The Common Core - what it is and what it isn't

Launched in 2009 by state leaders, the Common Core standards were implemented to ensure all students are graduating high school and prepared for a career. California is a Common Core state, meaning that public schools apply the standards to their curriculum.

The Common Core goals are to define a clear set of standards that are the same throughout the country. Common Core is heavily focused on making sure students understand the “why” behind concepts, rather than just memorizing methods and formulas to get to an answer.

In the Common Core there are fewer topics covered in each grade compared to previous education standards, but the curriculum is more in-depth and comprehensive. Instead of having students cover as many topics as possible in each grade level, there is a greater emphasis on making sure students have a solid understanding of concepts before moving on to more difficult curricula. This is done through what Common Core calls “conceptual understanding and application,” meaning that students have to be able to connect concepts they have learned in addition to knowing how to apply what they know in problem solving.

Since there is more emphasis on in-depth understanding of each topic, teachers are using non-traditional methods of solving fundamental problems. This may cause some frustration for parents.

“Common Core has evoked emotionally charged frustration among parents, who feel that math specifically is now being taught differently than it was when they were in school,” said Victor Ho, Director of Math Curriculum Development at Best in Class. “They feel unable to help their children with homework.”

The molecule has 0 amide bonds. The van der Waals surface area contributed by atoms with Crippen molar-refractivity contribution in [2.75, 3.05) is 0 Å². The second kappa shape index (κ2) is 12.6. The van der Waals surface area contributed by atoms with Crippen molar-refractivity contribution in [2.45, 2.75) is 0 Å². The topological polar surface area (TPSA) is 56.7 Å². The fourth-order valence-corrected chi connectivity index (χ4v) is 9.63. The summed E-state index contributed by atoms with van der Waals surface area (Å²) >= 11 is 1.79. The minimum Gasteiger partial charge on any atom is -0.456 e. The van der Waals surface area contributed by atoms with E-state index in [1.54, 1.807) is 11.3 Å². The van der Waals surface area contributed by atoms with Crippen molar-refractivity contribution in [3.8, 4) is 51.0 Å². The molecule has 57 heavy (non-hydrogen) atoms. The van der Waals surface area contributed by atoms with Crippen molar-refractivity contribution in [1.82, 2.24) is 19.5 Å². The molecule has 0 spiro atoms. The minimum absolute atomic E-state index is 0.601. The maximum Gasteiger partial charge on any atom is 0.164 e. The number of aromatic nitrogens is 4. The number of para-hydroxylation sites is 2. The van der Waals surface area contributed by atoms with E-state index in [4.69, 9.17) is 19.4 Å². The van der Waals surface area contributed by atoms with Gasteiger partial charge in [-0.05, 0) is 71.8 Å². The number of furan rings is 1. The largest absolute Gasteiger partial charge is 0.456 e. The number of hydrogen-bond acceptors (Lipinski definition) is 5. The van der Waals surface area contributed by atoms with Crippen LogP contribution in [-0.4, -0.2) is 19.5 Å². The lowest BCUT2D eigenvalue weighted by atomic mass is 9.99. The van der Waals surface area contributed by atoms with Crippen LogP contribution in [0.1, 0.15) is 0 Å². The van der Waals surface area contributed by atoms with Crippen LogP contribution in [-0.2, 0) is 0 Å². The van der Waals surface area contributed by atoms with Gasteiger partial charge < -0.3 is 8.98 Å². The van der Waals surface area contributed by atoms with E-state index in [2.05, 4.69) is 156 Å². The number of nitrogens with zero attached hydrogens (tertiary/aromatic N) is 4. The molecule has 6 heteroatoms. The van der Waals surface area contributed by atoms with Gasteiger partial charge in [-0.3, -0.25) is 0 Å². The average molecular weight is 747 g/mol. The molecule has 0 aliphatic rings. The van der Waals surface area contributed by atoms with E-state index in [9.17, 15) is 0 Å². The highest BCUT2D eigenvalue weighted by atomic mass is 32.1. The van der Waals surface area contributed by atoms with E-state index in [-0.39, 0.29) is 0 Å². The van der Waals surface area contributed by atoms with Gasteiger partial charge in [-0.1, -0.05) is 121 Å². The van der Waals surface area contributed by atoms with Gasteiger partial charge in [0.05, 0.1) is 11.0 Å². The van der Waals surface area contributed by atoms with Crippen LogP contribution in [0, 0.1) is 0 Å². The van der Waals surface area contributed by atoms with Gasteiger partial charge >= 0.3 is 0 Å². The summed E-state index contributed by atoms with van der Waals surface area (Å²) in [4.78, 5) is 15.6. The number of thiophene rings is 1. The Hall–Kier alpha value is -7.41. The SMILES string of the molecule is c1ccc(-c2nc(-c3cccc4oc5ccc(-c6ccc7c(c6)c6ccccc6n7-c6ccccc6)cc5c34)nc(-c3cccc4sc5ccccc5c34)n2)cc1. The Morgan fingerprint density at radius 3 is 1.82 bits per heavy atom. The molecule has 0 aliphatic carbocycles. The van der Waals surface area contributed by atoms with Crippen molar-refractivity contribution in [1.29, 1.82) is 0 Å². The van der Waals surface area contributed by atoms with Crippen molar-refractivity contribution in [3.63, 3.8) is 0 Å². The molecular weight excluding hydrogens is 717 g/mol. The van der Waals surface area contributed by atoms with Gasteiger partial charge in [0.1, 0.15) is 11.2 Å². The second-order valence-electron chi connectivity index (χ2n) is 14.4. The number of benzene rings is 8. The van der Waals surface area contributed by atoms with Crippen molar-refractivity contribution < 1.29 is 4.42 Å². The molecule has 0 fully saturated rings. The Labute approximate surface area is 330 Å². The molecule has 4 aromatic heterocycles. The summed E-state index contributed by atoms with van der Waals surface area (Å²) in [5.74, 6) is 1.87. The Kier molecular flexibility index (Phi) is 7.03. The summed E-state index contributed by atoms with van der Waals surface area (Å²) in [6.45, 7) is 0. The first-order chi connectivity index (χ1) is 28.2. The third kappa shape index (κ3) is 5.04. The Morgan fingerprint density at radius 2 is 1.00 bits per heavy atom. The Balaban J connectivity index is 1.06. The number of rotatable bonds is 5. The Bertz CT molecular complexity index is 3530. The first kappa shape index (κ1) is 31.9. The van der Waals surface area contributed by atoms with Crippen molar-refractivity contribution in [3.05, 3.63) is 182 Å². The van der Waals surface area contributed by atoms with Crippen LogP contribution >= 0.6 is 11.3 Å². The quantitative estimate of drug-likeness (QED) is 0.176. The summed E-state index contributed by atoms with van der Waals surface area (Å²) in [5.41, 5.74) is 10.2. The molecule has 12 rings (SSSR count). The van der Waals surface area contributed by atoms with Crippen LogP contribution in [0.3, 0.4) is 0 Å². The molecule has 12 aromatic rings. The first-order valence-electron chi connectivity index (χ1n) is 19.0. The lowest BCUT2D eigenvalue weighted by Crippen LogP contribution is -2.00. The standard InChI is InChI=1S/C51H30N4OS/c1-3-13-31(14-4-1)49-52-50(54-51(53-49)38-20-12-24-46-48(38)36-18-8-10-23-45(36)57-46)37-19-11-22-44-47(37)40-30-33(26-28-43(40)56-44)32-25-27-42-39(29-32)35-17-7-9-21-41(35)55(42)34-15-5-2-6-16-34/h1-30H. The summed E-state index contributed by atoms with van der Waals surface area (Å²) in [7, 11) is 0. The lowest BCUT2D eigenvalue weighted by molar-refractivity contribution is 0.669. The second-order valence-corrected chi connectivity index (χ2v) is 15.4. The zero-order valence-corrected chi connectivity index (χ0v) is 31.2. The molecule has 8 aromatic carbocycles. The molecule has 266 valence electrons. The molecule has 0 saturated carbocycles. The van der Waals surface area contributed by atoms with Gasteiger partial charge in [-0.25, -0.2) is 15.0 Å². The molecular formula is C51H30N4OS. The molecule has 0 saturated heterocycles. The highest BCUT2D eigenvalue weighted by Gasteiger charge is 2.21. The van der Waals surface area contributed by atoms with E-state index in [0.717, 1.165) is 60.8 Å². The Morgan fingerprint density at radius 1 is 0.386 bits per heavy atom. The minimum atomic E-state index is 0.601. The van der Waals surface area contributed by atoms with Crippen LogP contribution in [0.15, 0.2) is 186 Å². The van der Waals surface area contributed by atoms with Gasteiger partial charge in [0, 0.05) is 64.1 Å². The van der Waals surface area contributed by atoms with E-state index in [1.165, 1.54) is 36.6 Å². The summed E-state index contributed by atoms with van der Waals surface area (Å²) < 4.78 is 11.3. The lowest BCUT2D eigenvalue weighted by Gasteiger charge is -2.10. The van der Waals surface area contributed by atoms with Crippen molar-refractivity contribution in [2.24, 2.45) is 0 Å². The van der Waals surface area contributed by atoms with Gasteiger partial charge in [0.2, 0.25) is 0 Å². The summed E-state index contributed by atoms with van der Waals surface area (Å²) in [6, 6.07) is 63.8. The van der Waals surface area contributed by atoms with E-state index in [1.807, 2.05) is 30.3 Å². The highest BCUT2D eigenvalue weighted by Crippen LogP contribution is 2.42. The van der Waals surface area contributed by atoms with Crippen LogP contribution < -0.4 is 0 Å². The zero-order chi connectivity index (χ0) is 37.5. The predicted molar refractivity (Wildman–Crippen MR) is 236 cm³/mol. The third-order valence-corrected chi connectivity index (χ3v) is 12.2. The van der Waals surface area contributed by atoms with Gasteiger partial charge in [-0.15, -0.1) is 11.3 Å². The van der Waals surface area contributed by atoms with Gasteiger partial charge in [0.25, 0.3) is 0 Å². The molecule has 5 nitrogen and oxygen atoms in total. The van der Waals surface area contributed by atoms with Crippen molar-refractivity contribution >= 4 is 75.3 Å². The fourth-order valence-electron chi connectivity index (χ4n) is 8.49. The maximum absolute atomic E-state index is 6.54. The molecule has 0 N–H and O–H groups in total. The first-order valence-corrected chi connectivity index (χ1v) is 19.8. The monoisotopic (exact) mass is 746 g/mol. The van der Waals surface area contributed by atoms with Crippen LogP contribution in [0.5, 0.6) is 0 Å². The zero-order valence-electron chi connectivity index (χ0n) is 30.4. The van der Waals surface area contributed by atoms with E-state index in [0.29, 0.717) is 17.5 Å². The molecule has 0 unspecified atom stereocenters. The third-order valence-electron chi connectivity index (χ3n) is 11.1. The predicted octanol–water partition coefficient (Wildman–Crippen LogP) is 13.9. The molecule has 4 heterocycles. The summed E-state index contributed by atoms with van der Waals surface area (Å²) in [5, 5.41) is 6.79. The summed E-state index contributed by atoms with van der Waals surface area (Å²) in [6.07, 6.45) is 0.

A common misconception about the Common Core is that it requires teachers to teach a certain way,which tends to be viewed as more complicated. However, the Common Core is simply a set of standards put in place with the goal of streamlining concepts that students across the country should understand at the completion of each grade level. Although it provides a clear outline for each grade level, local teachers know what works best in the classroom. This is why the Common Core standards establish what students need to learn, however it does not govern how educators should teach the material. Common Core standards do not provide any teaching materials and it is up to the school district to interpret the standards.

For more information about Best in Class services for your student, or about current franchising opportunities, visit or call toll free at 1.888.683.8108.

Best in Class is targeting the addition of 20 additional units in 2015. With several locations already in California, Nevada, Oregon, and Washington, the west coast is a key target for further expansion.  The current team behind Best in Class is looking for passionate and dedicated individuals to join this premier franchise family and ensure our youth will excel academically.